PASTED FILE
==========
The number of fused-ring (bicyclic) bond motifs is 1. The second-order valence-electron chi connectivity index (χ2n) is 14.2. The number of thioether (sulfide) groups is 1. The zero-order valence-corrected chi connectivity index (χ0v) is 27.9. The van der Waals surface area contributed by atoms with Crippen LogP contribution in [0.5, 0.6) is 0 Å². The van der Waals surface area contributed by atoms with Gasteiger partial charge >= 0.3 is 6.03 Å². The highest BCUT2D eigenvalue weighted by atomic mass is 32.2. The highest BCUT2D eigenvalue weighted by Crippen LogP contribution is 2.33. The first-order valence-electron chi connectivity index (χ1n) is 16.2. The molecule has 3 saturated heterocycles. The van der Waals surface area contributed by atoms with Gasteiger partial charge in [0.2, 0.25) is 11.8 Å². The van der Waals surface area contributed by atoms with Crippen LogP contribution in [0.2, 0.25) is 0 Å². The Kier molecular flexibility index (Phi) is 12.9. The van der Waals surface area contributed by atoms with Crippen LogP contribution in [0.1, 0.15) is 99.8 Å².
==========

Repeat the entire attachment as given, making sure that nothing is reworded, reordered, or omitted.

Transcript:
The number of fused-ring (bicyclic) bond motifs is 1. The second-order valence-electron chi connectivity index (χ2n) is 14.2. The number of thioether (sulfide) groups is 1. The zero-order valence-corrected chi connectivity index (χ0v) is 27.9. The van der Waals surface area contributed by atoms with Crippen LogP contribution in [0.5, 0.6) is 0 Å². The van der Waals surface area contributed by atoms with Gasteiger partial charge >= 0.3 is 6.03 Å². The highest BCUT2D eigenvalue weighted by atomic mass is 32.2. The highest BCUT2D eigenvalue weighted by Crippen LogP contribution is 2.33. The first-order valence-electron chi connectivity index (χ1n) is 16.2. The molecule has 3 saturated heterocycles. The van der Waals surface area contributed by atoms with Gasteiger partial charge in [0.2, 0.25) is 11.8 Å². The van der Waals surface area contributed by atoms with Crippen LogP contribution in [0.2, 0.25) is 0 Å². The Kier molecular flexibility index (Phi) is 12.9. The van der Waals surface area contributed by atoms with Crippen LogP contribution in [0.1, 0.15) is 99.8 Å².